One of the phrases from the government child poverty strategy that always sticks in my mind is around people who ‘do the right thing’. It is used to highlight how the welfare reforms and the ‘new approach’ to tackling child poverty will ‘reward’ these people. Below are the uses of the phrase in the strategy:
First, we must ensure that families can work themselves out of poverty – if they do the right thing we will make sure the system makes work pay.
The Universal Credit will support those who do the right thing, who take a full time job, to have an income which lifts them out of poverty.
… so that we create a system which rewards people who do the right thing and work themselves out of poverty
In the strategy, this approach is contrasted with the previous government’s approach which is characterised as being about attempting ‘to hit child poverty targets by paying out record amounts in welfare payments’ and an over-reliance on ‘simply throwing money at the symptoms’.
I recently came across a special issue of Local Economy from 1994 which explored ‘local anti-poverty initiatives’ and, from initial readings, a lot of the material is still very relevant today. This morning I read one of the articles, by Peter Alcock, called ‘Welfare rights and wrongs’ which examined the limits of local anti-poverty strategies and a couple of paragraphs seemed especially relevant to the ‘doing the right thing’ approach. Writing about poverty responses in times of economic recession and increasing poverty, he notes that:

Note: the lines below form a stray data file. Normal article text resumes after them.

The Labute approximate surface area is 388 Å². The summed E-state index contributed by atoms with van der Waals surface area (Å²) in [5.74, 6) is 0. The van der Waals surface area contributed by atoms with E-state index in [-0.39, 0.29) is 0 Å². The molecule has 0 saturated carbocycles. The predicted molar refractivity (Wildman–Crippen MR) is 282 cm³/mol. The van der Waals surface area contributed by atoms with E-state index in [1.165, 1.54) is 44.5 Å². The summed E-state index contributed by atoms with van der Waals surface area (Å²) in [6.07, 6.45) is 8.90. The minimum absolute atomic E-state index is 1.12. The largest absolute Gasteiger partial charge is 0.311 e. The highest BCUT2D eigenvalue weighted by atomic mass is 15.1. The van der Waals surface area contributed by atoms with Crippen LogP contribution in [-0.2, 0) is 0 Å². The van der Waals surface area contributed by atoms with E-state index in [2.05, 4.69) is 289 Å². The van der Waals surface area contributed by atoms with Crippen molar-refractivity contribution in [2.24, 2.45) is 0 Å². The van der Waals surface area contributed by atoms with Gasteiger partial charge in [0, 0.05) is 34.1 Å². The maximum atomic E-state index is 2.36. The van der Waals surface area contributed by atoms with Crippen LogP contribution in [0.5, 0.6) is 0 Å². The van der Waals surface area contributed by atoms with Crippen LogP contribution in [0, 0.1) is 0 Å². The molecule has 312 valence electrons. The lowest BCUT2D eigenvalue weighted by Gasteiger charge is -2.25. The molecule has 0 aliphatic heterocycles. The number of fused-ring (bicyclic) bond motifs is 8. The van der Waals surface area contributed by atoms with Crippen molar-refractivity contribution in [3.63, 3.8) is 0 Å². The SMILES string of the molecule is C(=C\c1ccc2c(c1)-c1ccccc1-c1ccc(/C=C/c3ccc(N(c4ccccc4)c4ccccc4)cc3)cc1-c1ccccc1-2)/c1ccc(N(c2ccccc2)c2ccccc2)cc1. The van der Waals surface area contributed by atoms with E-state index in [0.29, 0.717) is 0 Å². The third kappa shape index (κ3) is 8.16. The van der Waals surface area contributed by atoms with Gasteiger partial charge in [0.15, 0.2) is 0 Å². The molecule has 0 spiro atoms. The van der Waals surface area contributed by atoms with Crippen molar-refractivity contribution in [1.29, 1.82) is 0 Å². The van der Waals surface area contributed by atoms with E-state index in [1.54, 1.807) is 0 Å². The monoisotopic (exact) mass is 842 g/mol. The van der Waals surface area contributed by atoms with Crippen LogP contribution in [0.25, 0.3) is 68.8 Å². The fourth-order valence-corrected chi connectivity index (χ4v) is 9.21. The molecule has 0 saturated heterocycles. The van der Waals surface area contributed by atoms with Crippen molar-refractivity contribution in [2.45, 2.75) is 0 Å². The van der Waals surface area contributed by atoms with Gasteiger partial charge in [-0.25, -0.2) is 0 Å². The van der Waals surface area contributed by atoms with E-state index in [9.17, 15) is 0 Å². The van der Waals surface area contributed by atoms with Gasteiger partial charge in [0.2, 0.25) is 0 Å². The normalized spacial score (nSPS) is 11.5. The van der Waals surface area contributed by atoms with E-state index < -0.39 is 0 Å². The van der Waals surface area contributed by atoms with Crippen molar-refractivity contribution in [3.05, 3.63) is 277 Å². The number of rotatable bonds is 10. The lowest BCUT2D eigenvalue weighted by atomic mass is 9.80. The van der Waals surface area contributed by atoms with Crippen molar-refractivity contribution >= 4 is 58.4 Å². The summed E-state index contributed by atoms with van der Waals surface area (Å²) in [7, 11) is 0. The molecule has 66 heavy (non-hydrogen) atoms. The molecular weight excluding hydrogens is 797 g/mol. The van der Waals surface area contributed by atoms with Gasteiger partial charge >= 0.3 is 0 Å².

At such times the problem of poverty becomes both morally more pressing and politically less containable. But recession also means that the expansive, and expensive, responses of better times are no longer available; and support from the state to the poor, the protection offered by employment and social security, is displaced by more limited support to working with poor people to seek their own solutions – an emphasis instead on from the poor to the state.
The shift in emphasis to working with, rather than for the poor, for all its success in promoting bottom-up community development and generating innovative and effective welfare rights activity, does mask the broader policy failure of economic development and social services in preventing the continuation, and the growth, of poverty in affluent welfare capitalist countries. What is more, despite the superficial attractions of the community base, in returning the problem of poverty to the poor people, it also risks a more sinister development — the pathologisation of poverty as the “problem of the poor”.
Nearly twenty years on from the publication of this article – amidst predictions of increased poverty in the coming years and the lack of evidence which supports the idea that this might be because more people are doing the ‘wrong things’ or, at the very least, not doing the ‘right things’, one could be forgiven for asking if our government was ‘doing the right thing’ by people who are living in poverty…